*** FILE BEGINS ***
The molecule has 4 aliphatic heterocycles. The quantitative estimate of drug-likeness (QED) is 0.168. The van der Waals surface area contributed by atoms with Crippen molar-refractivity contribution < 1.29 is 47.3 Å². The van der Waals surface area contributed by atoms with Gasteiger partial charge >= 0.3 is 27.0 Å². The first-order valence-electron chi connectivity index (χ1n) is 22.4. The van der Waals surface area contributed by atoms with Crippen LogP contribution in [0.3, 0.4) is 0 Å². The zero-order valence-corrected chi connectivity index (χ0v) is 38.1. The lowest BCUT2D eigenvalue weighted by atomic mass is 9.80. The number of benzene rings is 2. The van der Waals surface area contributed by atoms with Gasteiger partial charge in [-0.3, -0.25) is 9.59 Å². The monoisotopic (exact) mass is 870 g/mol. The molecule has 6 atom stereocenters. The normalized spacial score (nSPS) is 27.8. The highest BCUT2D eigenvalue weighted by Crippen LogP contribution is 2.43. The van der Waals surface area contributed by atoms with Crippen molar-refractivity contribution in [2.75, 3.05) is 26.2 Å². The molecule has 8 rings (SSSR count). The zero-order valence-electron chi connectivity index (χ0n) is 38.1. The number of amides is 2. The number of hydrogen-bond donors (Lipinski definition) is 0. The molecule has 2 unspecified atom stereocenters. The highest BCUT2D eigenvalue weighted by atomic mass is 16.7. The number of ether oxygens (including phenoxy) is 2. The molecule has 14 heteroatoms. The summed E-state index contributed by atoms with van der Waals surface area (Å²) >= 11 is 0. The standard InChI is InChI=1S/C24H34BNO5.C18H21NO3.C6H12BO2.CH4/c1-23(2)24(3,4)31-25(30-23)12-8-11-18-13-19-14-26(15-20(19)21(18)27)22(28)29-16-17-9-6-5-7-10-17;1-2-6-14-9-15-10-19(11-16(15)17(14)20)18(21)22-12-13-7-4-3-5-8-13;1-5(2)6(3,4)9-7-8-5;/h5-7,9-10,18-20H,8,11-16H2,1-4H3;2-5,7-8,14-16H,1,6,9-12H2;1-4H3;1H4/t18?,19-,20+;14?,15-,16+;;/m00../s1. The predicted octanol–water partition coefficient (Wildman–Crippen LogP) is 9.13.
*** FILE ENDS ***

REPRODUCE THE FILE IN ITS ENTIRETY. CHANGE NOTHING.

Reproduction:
The molecule has 4 aliphatic heterocycles. The quantitative estimate of drug-likeness (QED) is 0.168. The van der Waals surface area contributed by atoms with Crippen molar-refractivity contribution < 1.29 is 47.3 Å². The van der Waals surface area contributed by atoms with Gasteiger partial charge >= 0.3 is 27.0 Å². The first-order valence-electron chi connectivity index (χ1n) is 22.4. The van der Waals surface area contributed by atoms with Crippen LogP contribution in [0.3, 0.4) is 0 Å². The zero-order valence-corrected chi connectivity index (χ0v) is 38.1. The lowest BCUT2D eigenvalue weighted by atomic mass is 9.80. The number of benzene rings is 2. The van der Waals surface area contributed by atoms with Gasteiger partial charge in [-0.3, -0.25) is 9.59 Å². The monoisotopic (exact) mass is 870 g/mol. The molecule has 6 atom stereocenters. The normalized spacial score (nSPS) is 27.8. The highest BCUT2D eigenvalue weighted by Crippen LogP contribution is 2.43. The van der Waals surface area contributed by atoms with Crippen molar-refractivity contribution in [2.75, 3.05) is 26.2 Å². The molecule has 8 rings (SSSR count). The zero-order valence-electron chi connectivity index (χ0n) is 38.1. The number of amides is 2. The number of hydrogen-bond donors (Lipinski definition) is 0. The molecule has 2 unspecified atom stereocenters. The highest BCUT2D eigenvalue weighted by atomic mass is 16.7. The number of ether oxygens (including phenoxy) is 2. The molecule has 14 heteroatoms. The summed E-state index contributed by atoms with van der Waals surface area (Å²) >= 11 is 0. The standard InChI is InChI=1S/C24H34BNO5.C18H21NO3.C6H12BO2.CH4/c1-23(2)24(3,4)31-25(30-23)12-8-11-18-13-19-14-26(15-20(19)21(18)27)22(28)29-16-17-9-6-5-7-10-17;1-2-6-14-9-15-10-19(11-16(15)17(14)20)18(21)22-12-13-7-4-3-5-8-13;1-5(2)6(3,4)9-7-8-5;/h5-7,9-10,18-20H,8,11-16H2,1-4H3;2-5,7-8,14-16H,1,6,9-12H2;1-4H3;1H4/t18?,19-,20+;14?,15-,16+;;/m00../s1. The predicted octanol–water partition coefficient (Wildman–Crippen LogP) is 9.13.